• Jerry Coker, How To Listen To Jazz. This book is a good introduction to jazz from a listener’s perspective. There is discussion of history, the roles of the various instruments, various styles and forms of jazz compositions and performances. There is a straightforward discussion of common techniques and devices. Coker also walks the listener through several famous recordings, pointing out how particular techniques or devices he has described are used. Since most of the available theory texts do a poor job of putting their instruction into a broad context, this volume is recommended as a companion to whatever other beginning or intermediate method books you may read.
  • Dan Haerle, The Jazz Language. This book is concerned with the theory and terminology used in jazz, and is not necessarily organized as a how-to book.
  • Jerry Coker et al, Patterns For Jazz. This book presents a series of patterns based on particular chords and scales, and has you practice them in all keys. The patterns are related to specific chord progressions.
  • Dan Haerle, Scales For Jazz Improvisation. This book lists most of the scales used by jazz musicians and writes them out for practice purposes. It is useful if you wish to see all the scales in one place, but really does not contain that much information that cannot be found in most of the basic or intermediate instructional texts, or in this primer, for that matter.
  • Jerry Coker, Improvising Jazz; David Baker, Jazz Improvisation. These are probably the most widely used introductory texts on improvisation. Coker and Baker are among the most respected authorities on jazz pedagogy. They write from similar perspectives. The emphasis in both of these texts is on basic scale theory and melodic devices.
  • Mark Boling, The Jazz Theory Workbook. This is primarily a beginning and intermediate text.
  • Scott Reeves, Creative Jazz Improvisation. This book has been recommended as one of the most useful texts on improvisation. Like this primer, it places an emphasis on historical context, rather than simply presenting the theory.
  • David Baker, How To Play Bebop. This actually consists of three volumes that are mostly dedicated to developing the melodic line. The bebop scales are emphasized.
  • Hal Crook, How To Improvise. This is an intermediate to advanced level text in that it assumes some knowledge of scale theory. It stresses the use of harmonic and rhythmic devices in melodic development.
  • Steve Schenker, Jazz Theory. This is an intermediate to advanced text.
  • Jerry Coker, Complete Method For Improvisation; David Baker, Advanced Improvisation. These are more advanced versions of their introductory texts.
  • Walt Weiskopf and Ramon Ricker, Coltrane: A Players Guide To His Harmony. This is an entire book dedicated to the Coltrane changes.
  • Gary Campbell, Expansions. This intermediate to advanced text goes through various scales, including some rather esoteric ones, and shows how to construct lines that take advantage of them over specific chords. It assumes familiarity with the basic scales described in this primer.
  • John Mehegan, Jazz Improvisation. This is a series of several volumes published in the 1960’s. At the time, they were considered quite comprehensive, but they contain very little information on developments since that time, or even on advances that were being made at that time, like the Coltrane substitutions and quartal harmonies.
  • George Russell, The Lydian Chromatic Concept Of Tonal Organization For Improvisation. This is an advanced theory text that describes some unique applications of scale theory to improvisation. It uses some unusual scales, and shows how to construct complex chromatic melodic lines using these scales as a basis. The process is rather involved, and involves the use of a slide-rule-like device for associating scales with chords. It was considered a landmark when it first came out in the 1960’s, although the direct application of the theories never really gained widespread usage except among a relatively small group of musicians, perhaps because they are so complex. Still, they form of the basis of much of the scale theory as taught by most others, including this Primer.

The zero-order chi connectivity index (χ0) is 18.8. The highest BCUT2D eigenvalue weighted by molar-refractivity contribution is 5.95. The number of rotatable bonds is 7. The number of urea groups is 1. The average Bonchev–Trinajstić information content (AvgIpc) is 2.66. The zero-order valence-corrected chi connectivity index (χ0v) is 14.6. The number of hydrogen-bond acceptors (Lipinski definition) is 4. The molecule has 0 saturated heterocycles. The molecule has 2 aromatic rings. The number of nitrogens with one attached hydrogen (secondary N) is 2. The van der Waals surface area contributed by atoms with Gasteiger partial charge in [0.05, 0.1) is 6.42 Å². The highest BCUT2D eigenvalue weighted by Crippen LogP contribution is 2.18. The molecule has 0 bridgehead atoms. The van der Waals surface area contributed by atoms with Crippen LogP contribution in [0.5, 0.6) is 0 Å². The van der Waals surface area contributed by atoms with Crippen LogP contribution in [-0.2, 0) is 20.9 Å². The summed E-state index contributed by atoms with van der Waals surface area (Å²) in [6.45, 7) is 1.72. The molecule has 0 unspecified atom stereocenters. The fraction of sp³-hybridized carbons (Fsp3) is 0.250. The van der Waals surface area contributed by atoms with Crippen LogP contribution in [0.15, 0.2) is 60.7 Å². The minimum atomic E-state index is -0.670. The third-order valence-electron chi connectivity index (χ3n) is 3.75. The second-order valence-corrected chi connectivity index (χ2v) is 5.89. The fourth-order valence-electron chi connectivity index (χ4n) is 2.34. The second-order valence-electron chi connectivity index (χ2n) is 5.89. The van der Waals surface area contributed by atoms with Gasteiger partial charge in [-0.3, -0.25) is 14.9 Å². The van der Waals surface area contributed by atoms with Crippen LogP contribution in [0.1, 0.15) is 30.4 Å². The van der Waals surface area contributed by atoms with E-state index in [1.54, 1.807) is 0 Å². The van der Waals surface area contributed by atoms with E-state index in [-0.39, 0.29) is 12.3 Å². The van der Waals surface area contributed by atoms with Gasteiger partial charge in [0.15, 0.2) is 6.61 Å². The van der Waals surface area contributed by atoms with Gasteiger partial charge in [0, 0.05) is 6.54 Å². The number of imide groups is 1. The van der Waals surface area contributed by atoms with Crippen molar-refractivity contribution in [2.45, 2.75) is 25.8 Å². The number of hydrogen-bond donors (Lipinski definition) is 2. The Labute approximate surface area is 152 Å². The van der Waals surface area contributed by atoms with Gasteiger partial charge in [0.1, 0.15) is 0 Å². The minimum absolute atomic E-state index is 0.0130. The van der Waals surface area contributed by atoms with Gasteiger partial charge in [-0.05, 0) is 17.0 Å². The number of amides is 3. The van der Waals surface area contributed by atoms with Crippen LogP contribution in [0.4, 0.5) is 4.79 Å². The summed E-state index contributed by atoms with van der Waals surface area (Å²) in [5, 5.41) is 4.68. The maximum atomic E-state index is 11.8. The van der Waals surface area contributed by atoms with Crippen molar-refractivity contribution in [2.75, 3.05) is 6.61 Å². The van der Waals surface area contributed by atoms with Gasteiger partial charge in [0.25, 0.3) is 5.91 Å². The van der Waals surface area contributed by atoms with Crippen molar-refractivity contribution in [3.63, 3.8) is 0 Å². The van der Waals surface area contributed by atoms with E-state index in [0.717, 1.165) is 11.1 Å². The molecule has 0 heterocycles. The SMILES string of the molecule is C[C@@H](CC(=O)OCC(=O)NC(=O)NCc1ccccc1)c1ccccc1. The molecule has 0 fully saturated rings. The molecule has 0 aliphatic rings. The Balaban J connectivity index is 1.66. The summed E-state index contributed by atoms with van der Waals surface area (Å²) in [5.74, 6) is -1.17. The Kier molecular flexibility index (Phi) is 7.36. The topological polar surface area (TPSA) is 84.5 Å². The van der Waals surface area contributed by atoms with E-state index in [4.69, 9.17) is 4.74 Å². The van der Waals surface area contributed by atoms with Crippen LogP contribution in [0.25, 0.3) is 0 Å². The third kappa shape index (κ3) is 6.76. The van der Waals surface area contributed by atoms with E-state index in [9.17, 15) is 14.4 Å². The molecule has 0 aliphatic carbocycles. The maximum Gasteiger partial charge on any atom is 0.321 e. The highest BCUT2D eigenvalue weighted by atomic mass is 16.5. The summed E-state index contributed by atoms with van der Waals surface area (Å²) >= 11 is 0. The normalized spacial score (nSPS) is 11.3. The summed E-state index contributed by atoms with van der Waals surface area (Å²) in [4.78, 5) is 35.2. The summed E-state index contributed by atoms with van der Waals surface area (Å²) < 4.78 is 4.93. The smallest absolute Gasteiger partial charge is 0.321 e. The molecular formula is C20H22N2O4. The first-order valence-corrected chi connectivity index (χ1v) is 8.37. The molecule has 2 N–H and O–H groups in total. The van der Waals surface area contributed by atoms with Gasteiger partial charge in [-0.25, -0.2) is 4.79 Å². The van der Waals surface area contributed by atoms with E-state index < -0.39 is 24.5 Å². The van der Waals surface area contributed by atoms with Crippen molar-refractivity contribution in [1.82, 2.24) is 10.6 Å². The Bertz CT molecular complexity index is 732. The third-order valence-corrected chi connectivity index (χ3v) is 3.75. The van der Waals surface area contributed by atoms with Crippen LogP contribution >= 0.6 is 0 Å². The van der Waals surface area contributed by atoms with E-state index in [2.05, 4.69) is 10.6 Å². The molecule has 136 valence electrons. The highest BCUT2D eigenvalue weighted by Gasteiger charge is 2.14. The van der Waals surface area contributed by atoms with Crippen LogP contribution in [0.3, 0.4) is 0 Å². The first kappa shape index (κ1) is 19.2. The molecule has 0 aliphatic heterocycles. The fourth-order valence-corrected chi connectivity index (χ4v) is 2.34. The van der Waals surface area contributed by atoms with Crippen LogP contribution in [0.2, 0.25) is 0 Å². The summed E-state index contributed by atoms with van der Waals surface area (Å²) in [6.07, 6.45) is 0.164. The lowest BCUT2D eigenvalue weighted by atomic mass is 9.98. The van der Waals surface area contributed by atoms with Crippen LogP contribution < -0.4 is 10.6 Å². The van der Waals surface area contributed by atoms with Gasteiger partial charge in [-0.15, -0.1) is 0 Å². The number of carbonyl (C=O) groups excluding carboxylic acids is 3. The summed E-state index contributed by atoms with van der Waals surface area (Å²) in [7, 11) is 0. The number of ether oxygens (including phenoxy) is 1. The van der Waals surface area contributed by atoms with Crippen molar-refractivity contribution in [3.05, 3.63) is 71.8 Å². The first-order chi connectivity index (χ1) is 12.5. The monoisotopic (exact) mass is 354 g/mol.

• David Liebman, A Chromatic Approach To Jazz Harmony And Melody. This is a thorough discussion of melodic chromaticism and what I have called non-tonal music. It contains many examples of lines from recorded solos by John Coltrane, Herbie Hancock, and other modern players.
  • David Baker, The Jazz Style Of …. This is a series that include volumes on Miles Davis, John Coltrane, Cannonball Adderly, Sonny Rollins, Fats Navarro, and Clifford Brown. Each volume includes a brief biography and summary of the musical style of the subject. Several transcribed solos and analyses of them make up the bulk of each volume.
  • Martin Mann, Jazz Improvisation For The Classical Pianist. This is an introduction to jazz improvisation aimed at the musician accustomed to a structured approach to learning. There is a lot of emphasis on scales and exercises.
  • Mark Levine, The Jazz Piano Book. This is the most complete book I have ever seen for jazz pianists. It covers scales, voicings, comping, and other topics also discussed in this primer, but it is able to go into greater depth. It contains many useful musical examples, which makes it much more readable. It also contains a very good discussion of Latin jazz, including information that is of use to bassists and drummers. However, it does have its shortcomings. It glosses over the blues, not even listing the blues scale or describing a blues progression except in passing. Also, while it does attempt to put some of its content into a broad context of history and playing situations, this is done in a somewhat haphazard manner.
  • Dan Haerle, Jazz Improvisation For Keyboard Players. This was my favorite book on jazz piano until Levine’s came along a few years ago. Although it claims to flow logically from the beginner level to the advanced level, most of the information is really oriented toward the intermediate. It is not, to me, as entertaining as Levine’s book, and it does an even less convincing job of putting its instruction into con- text. It is available either as three separate volumes (Basic, Intermediate, and Advanced) or as a complete set.